2.  Kids do stupid things and they do not know why.  The spring of my sixth year, I was to have my First Holy Communion.  My mother was an ambitious seamstress and she bought snowy white fabric and yards of tulle to make my dress and veil.  I do not remember the act, but apparently I thought I could help, and while the unsewn pieces of fabric were lying on the dining room table, I took my mother’s fabric shears and sliced the skirt down the middle.  I do not remember being punished for this, nor do I remember hearing my mother chastising me, and at my First Communion, the dress was flawless.

I should have never been entrusted with scissors again, but in second grade I decided that the best way to deal with the tuft of hair that kept  falling from my hairband was to cut it.  I took the tuft in hand and with a pair of fingernail scissors from the bathroom, lopped it off at the scalp.  To my horror, the hair that was left stuck out straight, like the top of a crew cut.  My mother dried my tears, and taking a razor, gave me a pixie cut that hid the shorn spot on my forehead until it grew out.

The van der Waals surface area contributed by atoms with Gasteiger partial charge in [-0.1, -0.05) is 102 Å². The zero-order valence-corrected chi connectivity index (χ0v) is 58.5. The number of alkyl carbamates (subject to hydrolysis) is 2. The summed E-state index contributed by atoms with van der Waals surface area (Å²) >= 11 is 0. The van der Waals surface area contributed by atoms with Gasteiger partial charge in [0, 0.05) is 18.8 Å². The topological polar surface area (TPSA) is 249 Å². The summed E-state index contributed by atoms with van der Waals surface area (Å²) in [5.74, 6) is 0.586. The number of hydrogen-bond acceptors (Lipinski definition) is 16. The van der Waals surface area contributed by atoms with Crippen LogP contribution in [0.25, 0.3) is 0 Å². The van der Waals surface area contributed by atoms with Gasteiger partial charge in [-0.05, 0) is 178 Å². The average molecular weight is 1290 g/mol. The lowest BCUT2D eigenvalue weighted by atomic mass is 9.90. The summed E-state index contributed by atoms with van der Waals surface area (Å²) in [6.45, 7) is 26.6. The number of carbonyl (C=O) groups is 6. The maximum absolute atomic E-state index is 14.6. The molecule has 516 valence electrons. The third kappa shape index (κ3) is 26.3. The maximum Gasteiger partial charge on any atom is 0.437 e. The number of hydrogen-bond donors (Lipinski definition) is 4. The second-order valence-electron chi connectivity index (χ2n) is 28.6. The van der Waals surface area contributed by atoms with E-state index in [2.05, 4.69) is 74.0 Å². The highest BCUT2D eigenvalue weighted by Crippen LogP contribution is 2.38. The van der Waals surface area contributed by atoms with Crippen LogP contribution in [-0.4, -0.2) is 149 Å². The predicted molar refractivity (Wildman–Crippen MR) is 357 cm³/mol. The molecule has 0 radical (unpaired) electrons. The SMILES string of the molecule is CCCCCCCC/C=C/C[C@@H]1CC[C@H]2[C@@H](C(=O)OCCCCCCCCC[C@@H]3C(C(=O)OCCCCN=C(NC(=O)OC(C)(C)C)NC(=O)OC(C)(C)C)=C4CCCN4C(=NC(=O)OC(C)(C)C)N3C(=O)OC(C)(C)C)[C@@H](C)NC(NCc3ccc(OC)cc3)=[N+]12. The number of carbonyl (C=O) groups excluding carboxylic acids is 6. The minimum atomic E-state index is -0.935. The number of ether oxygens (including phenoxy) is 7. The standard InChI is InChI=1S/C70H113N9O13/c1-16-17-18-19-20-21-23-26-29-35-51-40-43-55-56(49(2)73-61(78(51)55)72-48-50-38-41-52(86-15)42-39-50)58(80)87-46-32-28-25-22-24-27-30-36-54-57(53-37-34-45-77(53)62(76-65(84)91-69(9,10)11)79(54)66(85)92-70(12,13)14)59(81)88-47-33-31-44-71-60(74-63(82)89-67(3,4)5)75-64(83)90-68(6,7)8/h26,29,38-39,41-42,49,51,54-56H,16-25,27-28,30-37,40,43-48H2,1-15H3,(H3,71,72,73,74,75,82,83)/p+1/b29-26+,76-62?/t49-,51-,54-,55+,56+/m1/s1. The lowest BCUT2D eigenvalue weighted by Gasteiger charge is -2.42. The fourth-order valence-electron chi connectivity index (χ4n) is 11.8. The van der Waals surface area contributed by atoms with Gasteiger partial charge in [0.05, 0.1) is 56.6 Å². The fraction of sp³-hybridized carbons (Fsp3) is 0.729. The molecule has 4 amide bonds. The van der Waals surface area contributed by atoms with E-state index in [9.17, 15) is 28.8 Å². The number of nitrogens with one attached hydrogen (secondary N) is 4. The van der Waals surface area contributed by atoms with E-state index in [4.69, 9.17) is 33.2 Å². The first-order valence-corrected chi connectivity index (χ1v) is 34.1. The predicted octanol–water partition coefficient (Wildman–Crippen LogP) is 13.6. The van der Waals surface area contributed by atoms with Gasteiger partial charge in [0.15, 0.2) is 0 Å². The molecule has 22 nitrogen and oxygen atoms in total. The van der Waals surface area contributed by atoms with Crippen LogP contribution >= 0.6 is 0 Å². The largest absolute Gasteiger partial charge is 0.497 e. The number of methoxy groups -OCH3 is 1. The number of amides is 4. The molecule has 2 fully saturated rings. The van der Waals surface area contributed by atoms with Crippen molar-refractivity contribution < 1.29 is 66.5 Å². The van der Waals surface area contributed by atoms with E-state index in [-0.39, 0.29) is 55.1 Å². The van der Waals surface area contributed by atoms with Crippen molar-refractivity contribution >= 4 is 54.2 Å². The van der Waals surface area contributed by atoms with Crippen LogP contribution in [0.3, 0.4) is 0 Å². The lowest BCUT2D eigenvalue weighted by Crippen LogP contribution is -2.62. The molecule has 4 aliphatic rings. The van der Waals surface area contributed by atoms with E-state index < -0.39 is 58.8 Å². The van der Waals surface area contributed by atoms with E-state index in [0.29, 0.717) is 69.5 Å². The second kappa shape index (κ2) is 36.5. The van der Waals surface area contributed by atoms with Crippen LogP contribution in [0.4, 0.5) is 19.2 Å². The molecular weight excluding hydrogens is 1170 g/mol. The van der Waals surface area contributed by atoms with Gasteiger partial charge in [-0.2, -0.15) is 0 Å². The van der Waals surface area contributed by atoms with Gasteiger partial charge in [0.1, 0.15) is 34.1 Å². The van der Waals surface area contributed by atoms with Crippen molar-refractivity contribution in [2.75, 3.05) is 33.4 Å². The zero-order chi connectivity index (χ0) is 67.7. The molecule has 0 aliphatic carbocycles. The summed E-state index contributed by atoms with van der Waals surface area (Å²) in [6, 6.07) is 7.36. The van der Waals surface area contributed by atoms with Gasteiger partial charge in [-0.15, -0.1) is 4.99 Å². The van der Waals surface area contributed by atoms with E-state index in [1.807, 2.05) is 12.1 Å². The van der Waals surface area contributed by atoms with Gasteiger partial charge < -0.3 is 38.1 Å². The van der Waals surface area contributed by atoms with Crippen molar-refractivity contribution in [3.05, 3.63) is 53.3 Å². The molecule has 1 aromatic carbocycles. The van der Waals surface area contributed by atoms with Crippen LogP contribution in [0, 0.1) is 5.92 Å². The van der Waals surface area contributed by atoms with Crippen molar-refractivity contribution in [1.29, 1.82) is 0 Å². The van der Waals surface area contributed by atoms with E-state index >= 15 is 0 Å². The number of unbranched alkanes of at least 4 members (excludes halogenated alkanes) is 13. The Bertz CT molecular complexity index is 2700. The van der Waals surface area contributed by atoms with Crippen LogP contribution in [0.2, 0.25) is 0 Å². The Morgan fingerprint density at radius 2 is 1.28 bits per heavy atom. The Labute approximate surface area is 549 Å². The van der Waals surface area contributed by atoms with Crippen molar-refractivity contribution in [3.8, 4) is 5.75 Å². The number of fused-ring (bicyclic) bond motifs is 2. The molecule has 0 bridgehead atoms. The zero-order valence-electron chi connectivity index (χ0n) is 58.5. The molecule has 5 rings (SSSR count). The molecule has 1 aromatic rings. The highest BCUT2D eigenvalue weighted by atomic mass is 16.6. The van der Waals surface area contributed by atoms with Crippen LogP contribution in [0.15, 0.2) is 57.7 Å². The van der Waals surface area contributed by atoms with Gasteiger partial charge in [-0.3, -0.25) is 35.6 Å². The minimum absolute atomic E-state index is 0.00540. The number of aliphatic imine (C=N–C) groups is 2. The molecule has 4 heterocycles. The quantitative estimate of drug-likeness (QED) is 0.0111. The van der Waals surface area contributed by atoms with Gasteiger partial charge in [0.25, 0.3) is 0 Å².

3.  Forgive one another.  God did it, so should we.  Enough said.

4. How to squirt water with your hands.  One of my favorite memories is watching my mother teach my children how to cup their hands together and squirt water through the little opening where their thumbs met.  They took such glee in squirting the brine of the Atlantic into her face and she took such glee in watching them do so.

5Off color songs.  Actually, it is one song.  My mother’s family was not prim and proper, but they were classy, and rarely spoke in ways that were not appropriate for all audiences.   But for some reason, my grandfather taught her this song when she was a child; “I love to go swimming with long legged women and swim between their legs.”  She loved my shocked expression when she sang it to me, and I daresay I have repeated it to my children, relishing their wide eyes and gaping mouthed reactions.

6.  Stand straight, shoulders back.  Mom was a large woman- tall and big boned.  She embraced her height and admonished us to do the same.  When the circumstances of her life threatened to bow her head in humiliation and send her scurrying for secluded refuge, she pulled herself up to her full height and greeted the world full-face and smiling.

7.  Just because something isn’t easy, it doesn’t mean it shouldn’t be done.  When she was in college, my mother was terrible at mathematics.  She nearly failed a required class and out of kindness and her promise to never teach math, her professor passed her.  Several years later, she taught seventh and eighth grade math and she was a favorite teacher of many kids who struggled with the subject, probably because she taught in a way they could understand, and with the kindness and empathy only learned by one who had been there.